On Oct. 28, TAC hosted its first Virtual 254 Log on & Learn event for legislators and their staffs. This event was an opportunity for the Legislature to hear from county officials about the significant impact that behavioral health has on counties. TAC assembled four subject matter experts to discuss these issues. The panel included Sheriff Brian Hawthorne of Chambers County, Justice of the Peace Roxanne Nelson of Burnet County, Criminal District Attorney Sharen Wilson of Tarrant County and Tom Green County Judge Stephen C. Floyd.
Sheriff Hawthorne kicked off the event by giving his perspective on behavioral health funding and partnerships with local mental health authorities, including the success of their collaboration with the Spindletop Center in Beaumont. He informed the virtual audience that Chambers County has two deputies dedicated to the program and that out of 6,724 interactions between law enforcement and individuals with mental illness, 5,173 were diverted away from the criminal justice system. The sheriff emphasized that thousands of dollars are being saved through these diversions. Chambers County has also implemented a mental health officer program and crisis intervention team training for officers. Hawthorne noted that mental health training for law enforcement officers is critically important and should be funded by the Legislature, including areas where counties are currently covering additional training costs.
Judge Nelson followed up by pointing out that county jails continue to be the largest mental health care providers in Texas. Meanwhile, Texans are losing access to inpatient psychiatric care because of the forensic commitment crisis. The waitlist for forensic beds has increased to more than 1,200 individuals, and that number continues to grow daily. Consequently, the forensic population consumes more than 70% of the available inpatient capacity within the state hospital system. Further compounding the issue, the average length of stay in forensic beds is 170 days. Judge Nelson recommended that the Legislature continue to increase funding for behavioral health services.
Criminal District Attorney Wilson discussed how Tarrant County is making great strides in enhancing its mental health services, in part by identifying which misdemeanor crimes are likely linked to the offender experiencing mental illness. For example, 80% of criminal trespass misdemeanor defendants were previously on the rolls of the local mental health authority, My Health My Resources (MHMR) of Tarrant County. The county has also been working diligently over the past eight months to get its mental health diversion program off the ground, as well as to form community partnerships and implement court-based programs.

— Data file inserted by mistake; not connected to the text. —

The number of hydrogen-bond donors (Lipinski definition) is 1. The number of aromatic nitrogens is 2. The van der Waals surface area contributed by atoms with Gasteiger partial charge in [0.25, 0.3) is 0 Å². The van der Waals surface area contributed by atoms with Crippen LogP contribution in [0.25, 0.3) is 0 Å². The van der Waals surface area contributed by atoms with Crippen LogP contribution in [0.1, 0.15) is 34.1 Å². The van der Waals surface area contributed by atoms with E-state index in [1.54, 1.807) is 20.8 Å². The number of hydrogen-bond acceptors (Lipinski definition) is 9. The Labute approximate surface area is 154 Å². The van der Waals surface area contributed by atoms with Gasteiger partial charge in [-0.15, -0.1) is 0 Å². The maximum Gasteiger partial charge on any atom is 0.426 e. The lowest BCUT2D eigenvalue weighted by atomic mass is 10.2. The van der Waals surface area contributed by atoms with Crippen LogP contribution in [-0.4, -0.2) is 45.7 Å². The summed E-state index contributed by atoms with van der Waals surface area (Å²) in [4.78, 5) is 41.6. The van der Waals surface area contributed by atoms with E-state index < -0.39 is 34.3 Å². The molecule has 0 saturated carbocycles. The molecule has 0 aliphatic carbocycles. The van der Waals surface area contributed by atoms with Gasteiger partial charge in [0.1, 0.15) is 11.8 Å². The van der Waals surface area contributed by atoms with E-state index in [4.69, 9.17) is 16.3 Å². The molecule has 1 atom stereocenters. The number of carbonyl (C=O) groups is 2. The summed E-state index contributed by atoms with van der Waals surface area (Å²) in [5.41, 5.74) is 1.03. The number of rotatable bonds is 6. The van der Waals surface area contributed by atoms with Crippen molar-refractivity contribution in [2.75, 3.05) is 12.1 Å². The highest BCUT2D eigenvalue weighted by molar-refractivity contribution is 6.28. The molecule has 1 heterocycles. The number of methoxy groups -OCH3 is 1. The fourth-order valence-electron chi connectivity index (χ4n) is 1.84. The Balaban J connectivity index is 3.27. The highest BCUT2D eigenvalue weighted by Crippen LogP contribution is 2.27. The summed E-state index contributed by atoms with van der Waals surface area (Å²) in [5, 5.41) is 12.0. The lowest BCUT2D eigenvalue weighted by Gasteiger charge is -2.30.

Judge Floyd emphasized how Tom Green County has had to be very innovative when it comes to mental health diversions due to geographic challenges. There are two mental health hospitals in the area. However, they are constantly at capacity and chronically understaffed. Judge Floyd pointed out that mental health defendants put a tremendous strain on county resources. Additionally, he educated the audience on the burden of indigent defense costs and the cost of psychoactive medications for inmates.
The overall message from these county experts is that low-level offenders with mental illness are not best served in custody and that efforts to divert them away from state jails and hospitals must reflect cohesion among the local mental health authorities, nonprofits, the courts and law enforcement. Though Texas had a record session for mental health funding during the 86th Legislature, unfortunately counties are still experiencing challenges accessing adequate resources. The Legislature should continue to invest so counties can ensure that individuals with mental illness are treated appropriately both within and outside of the criminal justice system.
For additional information on this article, please contact Amy Befeld or Kelsey Bernstein.